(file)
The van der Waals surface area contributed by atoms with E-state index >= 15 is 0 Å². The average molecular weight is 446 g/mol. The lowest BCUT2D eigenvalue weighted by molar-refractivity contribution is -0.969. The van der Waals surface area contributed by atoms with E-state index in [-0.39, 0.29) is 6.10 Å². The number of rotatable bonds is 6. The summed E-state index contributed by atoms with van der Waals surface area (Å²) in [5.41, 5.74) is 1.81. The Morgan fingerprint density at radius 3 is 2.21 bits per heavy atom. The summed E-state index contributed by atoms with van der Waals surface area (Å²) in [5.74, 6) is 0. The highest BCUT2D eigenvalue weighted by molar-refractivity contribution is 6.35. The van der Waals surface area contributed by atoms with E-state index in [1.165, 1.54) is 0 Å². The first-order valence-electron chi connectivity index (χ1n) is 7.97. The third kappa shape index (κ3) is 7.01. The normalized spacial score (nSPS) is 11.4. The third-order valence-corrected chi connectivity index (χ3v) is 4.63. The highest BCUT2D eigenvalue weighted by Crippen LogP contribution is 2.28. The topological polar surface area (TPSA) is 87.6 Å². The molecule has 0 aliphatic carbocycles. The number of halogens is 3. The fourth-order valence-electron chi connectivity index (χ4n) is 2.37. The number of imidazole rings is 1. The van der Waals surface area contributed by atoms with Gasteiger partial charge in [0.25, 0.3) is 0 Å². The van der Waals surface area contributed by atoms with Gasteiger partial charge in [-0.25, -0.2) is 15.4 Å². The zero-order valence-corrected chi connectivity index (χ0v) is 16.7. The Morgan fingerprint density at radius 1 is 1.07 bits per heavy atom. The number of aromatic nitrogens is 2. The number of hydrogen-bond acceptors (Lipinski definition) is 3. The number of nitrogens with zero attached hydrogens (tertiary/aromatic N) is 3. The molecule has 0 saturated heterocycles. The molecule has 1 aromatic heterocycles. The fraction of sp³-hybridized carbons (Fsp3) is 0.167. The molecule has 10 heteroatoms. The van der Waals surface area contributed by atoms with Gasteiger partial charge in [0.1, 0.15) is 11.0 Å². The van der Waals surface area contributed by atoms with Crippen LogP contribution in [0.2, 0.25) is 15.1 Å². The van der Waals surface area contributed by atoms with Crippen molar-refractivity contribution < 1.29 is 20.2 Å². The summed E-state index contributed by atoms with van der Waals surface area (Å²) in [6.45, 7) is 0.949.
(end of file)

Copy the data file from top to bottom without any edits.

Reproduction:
The van der Waals surface area contributed by atoms with E-state index >= 15 is 0 Å². The average molecular weight is 446 g/mol. The lowest BCUT2D eigenvalue weighted by molar-refractivity contribution is -0.969. The van der Waals surface area contributed by atoms with E-state index in [-0.39, 0.29) is 6.10 Å². The number of rotatable bonds is 6. The summed E-state index contributed by atoms with van der Waals surface area (Å²) in [5.41, 5.74) is 1.81. The Morgan fingerprint density at radius 3 is 2.21 bits per heavy atom. The summed E-state index contributed by atoms with van der Waals surface area (Å²) in [5.74, 6) is 0. The highest BCUT2D eigenvalue weighted by molar-refractivity contribution is 6.35. The van der Waals surface area contributed by atoms with E-state index in [1.165, 1.54) is 0 Å². The first-order valence-electron chi connectivity index (χ1n) is 7.97. The third kappa shape index (κ3) is 7.01. The normalized spacial score (nSPS) is 11.4. The third-order valence-corrected chi connectivity index (χ3v) is 4.63. The highest BCUT2D eigenvalue weighted by Crippen LogP contribution is 2.28. The topological polar surface area (TPSA) is 87.6 Å². The molecule has 0 aliphatic carbocycles. The number of halogens is 3. The fourth-order valence-electron chi connectivity index (χ4n) is 2.37. The number of imidazole rings is 1. The van der Waals surface area contributed by atoms with Gasteiger partial charge in [0.25, 0.3) is 0 Å². The van der Waals surface area contributed by atoms with Gasteiger partial charge in [-0.25, -0.2) is 15.4 Å². The zero-order valence-corrected chi connectivity index (χ0v) is 16.7. The Morgan fingerprint density at radius 1 is 1.07 bits per heavy atom. The number of aromatic nitrogens is 2. The number of hydrogen-bond acceptors (Lipinski definition) is 3. The number of nitrogens with zero attached hydrogens (tertiary/aromatic N) is 3. The molecule has 0 saturated heterocycles. The molecule has 1 aromatic heterocycles. The fraction of sp³-hybridized carbons (Fsp3) is 0.167. The molecule has 10 heteroatoms. The van der Waals surface area contributed by atoms with Gasteiger partial charge in [0.1, 0.15) is 11.0 Å². The van der Waals surface area contributed by atoms with Crippen LogP contribution in [0.2, 0.25) is 15.1 Å². The van der Waals surface area contributed by atoms with Crippen molar-refractivity contribution < 1.29 is 20.2 Å². The summed E-state index contributed by atoms with van der Waals surface area (Å²) in [6.45, 7) is 0.949.